Jessica Jones: A Bad-Ass Female Family Tree

Krysten Ritter as Jessica Jones. (Steve Sands/GC Images)

Last month, much to the frothy anticipation of comic book fans, Netflix released the Marvel web series Jessica Jones. If you're an early adopter -- or even if you just like reading entertainment news -- you know the basics: Jessica is a private eye in NYC with superhero tendencies, PTSD, and a liver designed for whiskey. The show is set in the present, but follows the typical '50s detective noir motif of an alcoholic anti-hero digging up dirt in a metropolis.

The twist? The show continuously subverts gender norms, and places the female protagonist in a role of kick-ass prowess.

A few of her predecessors, Xena and Buffy Summers, were instant cult heroine classics. They taught the little girls of the '90s to throw witticisms into the face of danger, whether at a king dead-set on killing a baby fated to dethrone him, or a boyfriend who turns evil after the first time you two have sex. It's tough to tell right now whether Jones will be an influential cult hit -- she has a dark side that’s hard to stomach. What we can do is figure out where she fits on the echelon of supernatural female badassery.

First off: all three shows place a huge emphasis on female friendships. Xena’s sidekick Gabrielle helps Xena pursue the greater good with her maternal instincts, naivete, and sarcastic comebacks. She’s Xena’s moral compass and strategical mind when a roundhouse kick and screaming “ayi-ayi-ayee” just won’t cut it. Also,

Gabrielle and Xena
Gabrielle and Xena

the show was hugely influential with the lesbian community because of the sexual innuendos and tension between the two characters. Maybe not an obvious mainstream media win for the LGBTQ community, but a foot in the door nonetheless.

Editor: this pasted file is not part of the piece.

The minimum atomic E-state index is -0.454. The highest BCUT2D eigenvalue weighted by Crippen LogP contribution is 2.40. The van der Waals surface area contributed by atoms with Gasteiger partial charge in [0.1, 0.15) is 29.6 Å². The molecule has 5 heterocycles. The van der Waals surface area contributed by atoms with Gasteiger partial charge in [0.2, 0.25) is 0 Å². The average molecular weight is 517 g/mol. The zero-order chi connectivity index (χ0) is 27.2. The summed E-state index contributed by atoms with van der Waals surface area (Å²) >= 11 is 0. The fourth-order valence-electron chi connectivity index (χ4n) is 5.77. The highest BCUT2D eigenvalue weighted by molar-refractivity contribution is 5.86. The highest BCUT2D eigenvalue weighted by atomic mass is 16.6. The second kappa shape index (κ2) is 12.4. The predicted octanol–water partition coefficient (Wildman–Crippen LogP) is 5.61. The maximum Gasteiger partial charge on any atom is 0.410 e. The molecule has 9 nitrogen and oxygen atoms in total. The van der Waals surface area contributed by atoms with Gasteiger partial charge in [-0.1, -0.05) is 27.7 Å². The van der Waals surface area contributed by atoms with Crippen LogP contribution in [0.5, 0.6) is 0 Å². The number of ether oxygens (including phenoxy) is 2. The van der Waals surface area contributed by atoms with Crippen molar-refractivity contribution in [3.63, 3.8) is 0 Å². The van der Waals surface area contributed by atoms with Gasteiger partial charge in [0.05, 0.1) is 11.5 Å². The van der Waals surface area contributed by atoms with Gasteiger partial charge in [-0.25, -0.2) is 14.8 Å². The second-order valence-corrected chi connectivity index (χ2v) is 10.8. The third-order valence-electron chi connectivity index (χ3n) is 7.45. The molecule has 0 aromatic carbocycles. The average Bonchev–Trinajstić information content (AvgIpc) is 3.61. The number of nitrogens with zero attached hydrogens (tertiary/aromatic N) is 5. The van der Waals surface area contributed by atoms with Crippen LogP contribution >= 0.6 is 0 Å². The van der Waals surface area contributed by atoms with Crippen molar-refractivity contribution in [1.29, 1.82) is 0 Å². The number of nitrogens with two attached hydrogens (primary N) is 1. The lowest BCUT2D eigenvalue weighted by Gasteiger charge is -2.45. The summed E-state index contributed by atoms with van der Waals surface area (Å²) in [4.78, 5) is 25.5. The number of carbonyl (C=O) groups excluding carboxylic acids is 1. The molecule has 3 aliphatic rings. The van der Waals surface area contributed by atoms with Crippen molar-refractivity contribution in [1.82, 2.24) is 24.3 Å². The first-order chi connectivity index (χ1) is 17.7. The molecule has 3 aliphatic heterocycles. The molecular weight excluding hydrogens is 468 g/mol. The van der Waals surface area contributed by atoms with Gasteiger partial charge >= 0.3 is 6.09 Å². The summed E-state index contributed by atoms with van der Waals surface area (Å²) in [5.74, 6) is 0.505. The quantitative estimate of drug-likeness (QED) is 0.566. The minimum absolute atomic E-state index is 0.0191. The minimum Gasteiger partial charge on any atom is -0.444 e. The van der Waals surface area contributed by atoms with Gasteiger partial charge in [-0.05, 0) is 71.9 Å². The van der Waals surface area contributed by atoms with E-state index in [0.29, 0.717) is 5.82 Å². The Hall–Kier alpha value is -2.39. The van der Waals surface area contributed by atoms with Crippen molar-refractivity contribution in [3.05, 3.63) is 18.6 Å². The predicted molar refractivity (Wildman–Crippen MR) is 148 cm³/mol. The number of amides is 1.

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Buffy, on the other hand, has an entire band of misfits, male and female, watching her back throughout the series. The core of Xander, Willow, and Giles have stuck with her since high school. They’re loyal to a fault, and often getting caught in heartbreaking dilemmas. Jessica only really trusts her best friend Trish Walker, a famed talk show host. Jessica and Trish protect each other while independently working on their own self-preservation. Neither are damsels in distress. Neither ask for a man’s protection.

Let’s talk about the inherent beauty of campy television, and ridiculous plot devices. Xena is allegedly the daughter of Ares, yet this is never confirmed. She was first introduced on the series Hercules: The Legendary Journey as a villain. After three episodes of tireless back and forth with Hercules, Xena wooes the audience and lands her own spin-off. Now, in a series that channels much of Evil Dead 2’s humor, she becomes “a mighty princess forged in the heat of battle” and fights mythological creatures in a push-up leather get-up and flawless skin. The dialogue is cringe-worthy. The male adversaries are blundering brutes with zilch chance at overcoming Xena and Gabrielle. The show lasts six seasons; a success.

You move on to Buffy, and you see similar campy ploys, but with a big shift. We’ll get to that big shift in a sec, but first: Buffy is the only Vampire Slayer in existence (aside from Faith), yet she pretty much never has to travel to fight big bads for other countries. What’s up? How was Sunnyvale so conveniently on a Hellmouth? Despite the chiseled jawbone, why was it okay that a 200-something year old vampire, Angel, was Buffy’s first love at 16? Despite the numerous common sense foils and deus ex machina saves, Buffy The Vampire Slayer’s saving grace was the family of stalwart friends with snappy retorts and unwavering loyalty. It was unnervingly exactly what you wanted yourself.

Jessica Jones lacks camp, silliness, and warmth. Instead, you get the bleak reality of life with PTSD, and using alcohol as an emotional crutch. Jones is volatile. You want to root for her, but half of the time her friends give her better advice and she still lashes out. If you want a neat arc of human progress and resilience, Jessica Jones is not the show for you. Instead, it’s a realistic portrayal of the lasting effects of PTSD even after therapy or time has elapsed. It strays so far from campy that you want to pull it back, but the discomfort is a necessary progression of the genre.

Stretching the boundaries of female characterization past the point of likability is brave. It’s experimental, relatable, and it’s causing people to rethink what constitutes a favorite character. I’d recommend all three of these shows. They all pass the Bechdel test -- and what do you know? They're all on Netflix.  There'd be worse ways to kick off your 2016. 

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